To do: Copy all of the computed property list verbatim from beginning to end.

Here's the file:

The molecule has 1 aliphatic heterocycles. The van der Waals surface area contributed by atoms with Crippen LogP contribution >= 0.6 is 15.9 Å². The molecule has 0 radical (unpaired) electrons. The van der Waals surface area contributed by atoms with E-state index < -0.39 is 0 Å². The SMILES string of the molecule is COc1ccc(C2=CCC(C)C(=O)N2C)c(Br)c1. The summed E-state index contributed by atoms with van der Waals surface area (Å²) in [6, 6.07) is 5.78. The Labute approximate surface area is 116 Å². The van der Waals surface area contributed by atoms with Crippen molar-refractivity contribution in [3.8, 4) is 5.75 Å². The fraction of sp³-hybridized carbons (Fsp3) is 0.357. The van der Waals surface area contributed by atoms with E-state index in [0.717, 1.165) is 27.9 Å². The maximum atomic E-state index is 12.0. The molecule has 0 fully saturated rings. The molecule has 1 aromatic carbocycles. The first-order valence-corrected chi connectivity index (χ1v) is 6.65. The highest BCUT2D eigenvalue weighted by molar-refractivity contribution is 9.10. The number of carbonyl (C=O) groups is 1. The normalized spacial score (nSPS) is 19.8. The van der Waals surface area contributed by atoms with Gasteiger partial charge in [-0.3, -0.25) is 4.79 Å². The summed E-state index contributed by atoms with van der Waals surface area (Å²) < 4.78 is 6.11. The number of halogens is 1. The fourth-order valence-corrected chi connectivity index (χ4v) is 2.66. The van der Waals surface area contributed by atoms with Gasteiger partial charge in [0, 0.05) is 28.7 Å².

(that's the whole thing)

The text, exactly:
The molecule has 1 aliphatic heterocycles. The van der Waals surface area contributed by atoms with Crippen LogP contribution >= 0.6 is 15.9 Å². The molecule has 0 radical (unpaired) electrons. The van der Waals surface area contributed by atoms with E-state index < -0.39 is 0 Å². The SMILES string of the molecule is COc1ccc(C2=CCC(C)C(=O)N2C)c(Br)c1. The summed E-state index contributed by atoms with van der Waals surface area (Å²) in [6, 6.07) is 5.78. The Labute approximate surface area is 116 Å². The van der Waals surface area contributed by atoms with Crippen molar-refractivity contribution in [3.8, 4) is 5.75 Å². The fraction of sp³-hybridized carbons (Fsp3) is 0.357. The van der Waals surface area contributed by atoms with E-state index in [0.717, 1.165) is 27.9 Å². The maximum atomic E-state index is 12.0. The molecule has 0 fully saturated rings. The molecule has 1 aromatic carbocycles. The first-order valence-corrected chi connectivity index (χ1v) is 6.65. The highest BCUT2D eigenvalue weighted by molar-refractivity contribution is 9.10. The number of carbonyl (C=O) groups is 1. The normalized spacial score (nSPS) is 19.8. The van der Waals surface area contributed by atoms with Gasteiger partial charge in [-0.3, -0.25) is 4.79 Å². The summed E-state index contributed by atoms with van der Waals surface area (Å²) < 4.78 is 6.11. The number of halogens is 1. The fourth-order valence-corrected chi connectivity index (χ4v) is 2.66. The van der Waals surface area contributed by atoms with Gasteiger partial charge in [0, 0.05) is 28.7 Å².